Supreme Court upholds labour board rulings

Deana Stokes Sullivan
Send to a friend

Send this article to a friend.

Justice

Nine electricians in central Newfoundland, who were laid off almost four years ago, have won the latest in a series of challenges to have a grievance filed on their behalf by the International Brotherhood of Electrical Workers (IBEW) Local 2330.

In the latest development, a court application submitted by Locke's Electrical Ltd. to have two Newfoundland and Labrador Labour Relations Board orders quashed was dismissed in the Supreme Court of Newfoundland and Labrador Trial Division.

James Bennett

Nine electricians in central Newfoundland, who were laid off almost four years ago, have won the latest in a series of challenges to have a grievance filed on their behalf by the International Brotherhood of Electrical Workers (IBEW) Local 2330.

In the latest development, a court application submitted by Locke's Electrical Ltd. to have two Newfoundland and Labrador Labour Relations Board orders quashed was dismissed in the Supreme Court of Newfoundland and Labrador Trial Division.

The company filed the court application seeking to quash two board orders, dated Sept. 17, 2008 and Dec. 13, 2006, regarding a grievance requested by its former employees.

The men, who were employed at the Duck Pond mine construction site near Millertown, were laid off June 15, 2006.

Their records of employment cited a shortage of work, but they alleged they were replaced within two days of their terminations.

The court documents say the workers believed they were discriminated against by the company for speaking out about alleged violations of their collective agreement.

On June 28, 2006, they attempted to file a grievance with the union but were not successful. On Sept. 8, 2006, the displaced workers filed a complaint with the labour relations board, alleging the union refused to bring their grievance forward.

The company argued that on the day of the layoffs, it had more workers than needed, while the union argued that the right to pursue a matter to arbitration rests solely with it.

The union also argued that filing a grievance on behalf of the nine workers would amount to an acceptance or condoning of an unlawful work stoppage the workers had been involved in.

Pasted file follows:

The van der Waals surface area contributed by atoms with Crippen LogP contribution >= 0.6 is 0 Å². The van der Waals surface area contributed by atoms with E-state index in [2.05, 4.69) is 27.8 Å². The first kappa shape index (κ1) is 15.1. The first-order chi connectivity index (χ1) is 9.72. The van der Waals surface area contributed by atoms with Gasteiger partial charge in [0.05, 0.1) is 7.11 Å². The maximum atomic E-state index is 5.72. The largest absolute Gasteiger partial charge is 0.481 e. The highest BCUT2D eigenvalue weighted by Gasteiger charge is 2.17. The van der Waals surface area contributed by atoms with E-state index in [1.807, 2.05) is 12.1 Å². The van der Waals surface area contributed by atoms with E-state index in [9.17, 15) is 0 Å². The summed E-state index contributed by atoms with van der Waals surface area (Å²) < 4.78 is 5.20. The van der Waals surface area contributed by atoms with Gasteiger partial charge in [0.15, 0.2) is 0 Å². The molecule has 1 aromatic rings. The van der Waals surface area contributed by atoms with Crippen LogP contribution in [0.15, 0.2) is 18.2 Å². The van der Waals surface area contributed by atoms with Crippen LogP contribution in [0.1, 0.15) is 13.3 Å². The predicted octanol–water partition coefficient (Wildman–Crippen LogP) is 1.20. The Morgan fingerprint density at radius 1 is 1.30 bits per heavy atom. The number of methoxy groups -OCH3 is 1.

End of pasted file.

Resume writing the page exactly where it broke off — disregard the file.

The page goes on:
However the court documents indicate there was nothing in the union's files to indicate it clearly communicated with the men its reasons for not filing the grievance and there was also no indication of communication with the employees regarding an amendment to their collective agreement for a 48-hour work week, which "likely contributed to the members' decision to work less hours."

Lack of good faith

The board, in its first decision on Dec. 13, 2006, found that there was a lack of good faith in handling the grievance and ordered the union to proceed with the grievance to arbitration.

Locke's Electrical reacted by making an application to the board to "review, rescind, amend, alter or vary its order," but on Sept. 17, 2008 a second decision concluded that there was no reason to alter the original decision and the company's application was rejected.

The company, represented by lawyer Har-old Smith, subsequently filed a court application, asking that both labour relations board orders be quashed.

Other lawyers in-volved in the case were Mark Murray representing the union, James Bennett representing the nine workers and Ernest Boone representing the labour relations board.

Right to representation

Justice Maureen Dunn, in a ruling filed Feb. 11, said while there's nothing in the Labour Relations Act to say a union must bring a grievance on behalf of an employee, Section 130 "clearly and unequivocally" recognizes the employees' right to be "fairly represented by the union and the union's unequivocal duty to act in good faith."

Dunn ruled that the decision of the second labour relations board, to uphold the first board decision, was reasonable and dismissed the court application from Locke's Electrical, awarding costs to the displaced workers on a "party and party basis."

dss@thetelegram.com

Organizations: Supreme Court, International Brotherhood of Electrical Workers, Newfoundland and Labrador Trial Division

Geographic location: Newfoundland, Duck Pond, Millertown

  • 1
  • 2
  • 3
  • 4
  • 5

Thanks for voting!

Top of page

Comments

Comments